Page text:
How Can Alabama Possibly Change The Freedoms of Women and Abortion When Abortion Has Been Legally Available For Over 45 Years?
June 1, 2019 | View PDF
The fact is the anti abortion laws in Alabama have never been repealed. It was the case of Roe v Wade from 1973 that allowed legal abortion in the United States, During the first trimester of a pregnant woman, the United States Supreme Court required that the procedure be performed by a licensed doctor in medically safe conditions.
During the second trimester it is the health of the pregnant woman that is the determinate when the Court decided that a state may regulate abortion.
During the third trimester of pregnancy, the state's interest is that the potential human life outweighs the woman's right to privacy. For this reason, the state may prohibit abortions unless abortion is necessary to save the life or health of the woman. Historically, it has been the viability of an unborn child on the outside that has distinguished it’s “humanness” and not the fact of it’s beating heart or even its humanoid form.
Justice White, dissenting in Roe v Wade said, The upshot is that the people and the legislatures of the 50 States are constitutionally disentitled to weigh the relative importance of the continued existence and development of the fetus, on the one hand, against a spectrum of possible impacts on the woman, on the other hand. As an exercise of raw judicial power, the Court perhaps has authority to do what it does today; but, in my view, its judgment is an improvident and extravagant exercise of the power of judicial review that the Constitution extends to this Court.
As time has rocked on, Alabama passed the Alabama Partial Birth Abortion law aimed at physicians who might perform such; a partial birth described as the baby’s head exiting the birth canal or in the case of a breech presentation birth at least to the baby’s navel. This is a class C felony by the physician.
Certainly as an observer and not privy to the discussion of Alabama legislators, I believe that the conservative changes to the United States Supreme Court make this a time for those states who had previously or whose voters would have voted against abortion to move forward with anti abortion legislation.
Alabama did in it’s Fall 2018 election largely affirm that abortion is murder. It is interesting that an intentional act that kills the unborn child of a pregnant woman is deemed murder but in the protections afforded a pregnant woman’s privacy, that an intentional abortion is not so considered as murder. In a former life I performed diagnostic medical ultrasound examinations at a local hospital under the guidance of a radiologist and I could see a fetal heart beat as early as 5 weeks gestation. It was not a viable life outside of the woman, but it was clearly life.
Truly, rolling back the clock on abortion will be difficult if the laws of Alabama survive a Supreme Court review. The signed law by Governor Ivey on May 15, 2019 does not become effective until November 15, 2019. The new law does not make the pregnant woman the criminal but rather the physician that is willing to perform an abortion. The woman is free to go to any other state that is willing to perform the abortion. Only in the case of a woman whose health (mental or physical) is at such stake that an abortion is allowed. The law is clear to also define things such as an ectopic pregnancy where the pregnancy occurs outside of the uterus and without the support needed for a full term.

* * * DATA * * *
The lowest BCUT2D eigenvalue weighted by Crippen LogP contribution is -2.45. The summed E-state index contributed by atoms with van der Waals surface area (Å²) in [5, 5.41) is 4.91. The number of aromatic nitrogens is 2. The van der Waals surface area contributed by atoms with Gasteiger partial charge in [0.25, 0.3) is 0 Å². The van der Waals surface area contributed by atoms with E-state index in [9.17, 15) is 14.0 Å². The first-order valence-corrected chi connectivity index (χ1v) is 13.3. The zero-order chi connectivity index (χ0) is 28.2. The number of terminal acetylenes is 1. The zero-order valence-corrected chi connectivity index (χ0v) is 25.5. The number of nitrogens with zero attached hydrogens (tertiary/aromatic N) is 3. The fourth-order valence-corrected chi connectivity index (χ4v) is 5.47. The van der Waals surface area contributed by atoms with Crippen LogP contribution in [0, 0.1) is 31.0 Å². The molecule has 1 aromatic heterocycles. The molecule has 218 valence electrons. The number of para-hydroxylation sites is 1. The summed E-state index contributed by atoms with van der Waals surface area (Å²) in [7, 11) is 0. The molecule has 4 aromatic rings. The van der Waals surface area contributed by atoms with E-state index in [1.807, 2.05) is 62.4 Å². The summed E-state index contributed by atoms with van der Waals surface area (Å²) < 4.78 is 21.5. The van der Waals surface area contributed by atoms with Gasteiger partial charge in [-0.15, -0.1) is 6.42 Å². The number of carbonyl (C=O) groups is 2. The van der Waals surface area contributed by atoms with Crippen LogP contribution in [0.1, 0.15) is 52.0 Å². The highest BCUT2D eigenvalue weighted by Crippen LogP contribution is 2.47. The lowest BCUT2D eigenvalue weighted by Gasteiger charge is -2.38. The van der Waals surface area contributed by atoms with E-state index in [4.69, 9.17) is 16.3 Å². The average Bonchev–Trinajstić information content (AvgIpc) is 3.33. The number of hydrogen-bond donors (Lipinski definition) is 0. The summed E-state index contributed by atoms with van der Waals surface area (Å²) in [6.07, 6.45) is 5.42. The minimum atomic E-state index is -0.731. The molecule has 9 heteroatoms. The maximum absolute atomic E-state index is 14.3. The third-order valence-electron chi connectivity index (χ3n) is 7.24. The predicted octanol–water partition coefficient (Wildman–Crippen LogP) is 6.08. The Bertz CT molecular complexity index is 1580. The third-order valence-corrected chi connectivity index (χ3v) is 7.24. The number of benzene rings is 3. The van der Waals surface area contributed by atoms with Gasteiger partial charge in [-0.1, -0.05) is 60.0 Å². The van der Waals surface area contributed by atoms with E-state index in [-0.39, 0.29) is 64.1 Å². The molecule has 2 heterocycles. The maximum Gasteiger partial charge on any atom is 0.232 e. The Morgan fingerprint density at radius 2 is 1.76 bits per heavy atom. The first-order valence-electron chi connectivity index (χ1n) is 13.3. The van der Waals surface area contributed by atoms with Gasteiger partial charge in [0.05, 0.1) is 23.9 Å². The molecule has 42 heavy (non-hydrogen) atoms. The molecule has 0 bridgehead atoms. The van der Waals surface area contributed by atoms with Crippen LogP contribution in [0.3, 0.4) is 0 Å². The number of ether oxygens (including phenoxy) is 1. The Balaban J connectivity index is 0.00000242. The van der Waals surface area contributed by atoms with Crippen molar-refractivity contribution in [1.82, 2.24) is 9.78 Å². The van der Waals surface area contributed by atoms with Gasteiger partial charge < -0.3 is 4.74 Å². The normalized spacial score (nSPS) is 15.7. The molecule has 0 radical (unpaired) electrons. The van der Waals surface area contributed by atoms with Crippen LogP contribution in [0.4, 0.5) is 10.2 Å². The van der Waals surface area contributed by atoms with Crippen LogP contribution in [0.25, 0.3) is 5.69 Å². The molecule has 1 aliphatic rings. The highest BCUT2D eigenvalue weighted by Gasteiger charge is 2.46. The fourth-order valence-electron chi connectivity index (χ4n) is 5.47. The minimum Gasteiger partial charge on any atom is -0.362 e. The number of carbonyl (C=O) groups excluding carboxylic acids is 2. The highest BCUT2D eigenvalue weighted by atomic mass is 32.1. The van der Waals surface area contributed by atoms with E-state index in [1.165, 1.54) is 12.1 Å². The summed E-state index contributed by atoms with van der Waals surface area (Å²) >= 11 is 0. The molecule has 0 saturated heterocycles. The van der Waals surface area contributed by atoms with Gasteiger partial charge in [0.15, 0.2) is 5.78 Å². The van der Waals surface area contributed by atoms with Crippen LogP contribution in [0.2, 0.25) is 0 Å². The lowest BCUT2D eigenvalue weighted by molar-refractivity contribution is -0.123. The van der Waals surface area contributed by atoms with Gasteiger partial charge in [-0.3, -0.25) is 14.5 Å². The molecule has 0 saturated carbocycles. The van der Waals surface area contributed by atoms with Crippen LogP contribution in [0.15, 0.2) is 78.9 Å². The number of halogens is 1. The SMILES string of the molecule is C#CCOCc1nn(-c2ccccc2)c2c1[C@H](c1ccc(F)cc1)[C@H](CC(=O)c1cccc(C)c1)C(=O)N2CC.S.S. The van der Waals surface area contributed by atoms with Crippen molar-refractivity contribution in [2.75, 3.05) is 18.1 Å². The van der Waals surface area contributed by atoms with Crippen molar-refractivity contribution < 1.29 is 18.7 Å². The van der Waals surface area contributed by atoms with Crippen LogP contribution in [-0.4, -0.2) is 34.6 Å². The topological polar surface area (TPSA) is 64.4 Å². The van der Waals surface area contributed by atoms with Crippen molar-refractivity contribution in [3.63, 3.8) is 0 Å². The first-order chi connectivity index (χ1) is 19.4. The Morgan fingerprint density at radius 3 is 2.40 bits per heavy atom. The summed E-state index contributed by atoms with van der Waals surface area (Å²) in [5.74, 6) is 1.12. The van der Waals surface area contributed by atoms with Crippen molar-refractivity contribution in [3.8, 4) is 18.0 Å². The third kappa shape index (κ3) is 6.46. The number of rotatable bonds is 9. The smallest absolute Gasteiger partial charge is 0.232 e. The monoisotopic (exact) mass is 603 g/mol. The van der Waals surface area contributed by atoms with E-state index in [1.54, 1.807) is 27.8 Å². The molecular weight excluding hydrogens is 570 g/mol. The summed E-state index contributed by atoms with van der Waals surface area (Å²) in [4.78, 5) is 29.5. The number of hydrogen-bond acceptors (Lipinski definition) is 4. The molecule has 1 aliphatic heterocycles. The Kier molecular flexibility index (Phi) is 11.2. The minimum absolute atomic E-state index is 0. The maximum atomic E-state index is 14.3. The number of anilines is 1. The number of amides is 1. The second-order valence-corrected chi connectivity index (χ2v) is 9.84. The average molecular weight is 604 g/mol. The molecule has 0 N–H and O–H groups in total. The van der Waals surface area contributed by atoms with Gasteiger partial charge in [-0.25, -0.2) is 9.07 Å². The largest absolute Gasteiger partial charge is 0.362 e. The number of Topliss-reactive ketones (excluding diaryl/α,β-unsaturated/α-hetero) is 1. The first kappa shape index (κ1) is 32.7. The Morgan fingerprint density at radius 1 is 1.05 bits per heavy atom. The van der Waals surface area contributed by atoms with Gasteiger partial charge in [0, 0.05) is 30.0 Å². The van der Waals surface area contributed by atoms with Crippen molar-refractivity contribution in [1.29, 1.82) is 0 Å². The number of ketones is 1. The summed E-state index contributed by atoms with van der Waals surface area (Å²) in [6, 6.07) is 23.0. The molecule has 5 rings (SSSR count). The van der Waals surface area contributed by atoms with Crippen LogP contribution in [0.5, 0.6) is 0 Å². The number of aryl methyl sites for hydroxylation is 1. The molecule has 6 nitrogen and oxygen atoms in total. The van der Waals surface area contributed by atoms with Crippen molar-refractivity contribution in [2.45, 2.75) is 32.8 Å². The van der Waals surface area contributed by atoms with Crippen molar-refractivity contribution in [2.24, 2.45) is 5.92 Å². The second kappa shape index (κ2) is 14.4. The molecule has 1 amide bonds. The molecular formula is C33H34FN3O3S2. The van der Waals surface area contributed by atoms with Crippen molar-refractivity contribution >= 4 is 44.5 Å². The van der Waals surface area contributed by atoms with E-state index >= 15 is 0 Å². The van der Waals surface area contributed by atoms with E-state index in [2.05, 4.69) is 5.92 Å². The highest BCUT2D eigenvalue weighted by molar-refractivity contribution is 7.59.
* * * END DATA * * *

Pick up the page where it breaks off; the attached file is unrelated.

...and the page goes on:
Part of the law states, (d) In the United States Declaration of Independence, the principle of natural law that "all men are created equal" was articulated. The self-evident truth found in natural law, that all human beings are equal from creation, was at least one of the bases for the anti-slavery movement, the women's suffrage movement, the Nuremberg war crimes trials, and the American civil rights movement. If those movements had not been able to appeal to the truth of universal human equality, they could not have been successful.(e) Abortion advocates speak to women's rights, but they ignore the unborn child, while medical science has increasingly recognized the humanity of the unborn child.
The law seems to establish a basis of protection for the most vulnerable of all, the unborn. The law further quotes the most horrible genocidal acts of the 20th century and notes that the number of U.S. abortions since Roe v Wade in 1973 is triple those acts in numbers.
A physician that performs an abortion can be charged with a Class A felony and one that attempts an abortion a Class C felony. The law does not distinguish between rape and incest and a look at the facts shows that very few pregnancies occur from rape. Jane Roe or Norma McCorvey never had the abortion that Roe v Wade would have allowed and instead the child was delivered and adopted. The child is probably almost 50 now and you have to wonder about their life.
Norma McCorvey was 22 when her third child was born, the second and third children being adopted out. After working for abortion rights and living for years in a same sex relationship she finally saw abortion for what it is and began to work as a pro life advocate becoming a born again Christian. She later on renounced her same sex attraction. Norma McCorvey died at 69 in 2017.
This article is informative only and not meant to be all inclusive. Additionally this article does not serve as legal advice to the reader and does not constitute an attorney- client relationship. The reader should seek counsel from their attorney should any questions exist.
"No representation is made that the quality of legal services performed is greater than the quality of legal services performed by other lawyers."
Ronald A. Holtsford, Esq.
Ronald A. Holtsford, LLC
7956 Vaughn Road, Box #124
Montgomery, AL 36116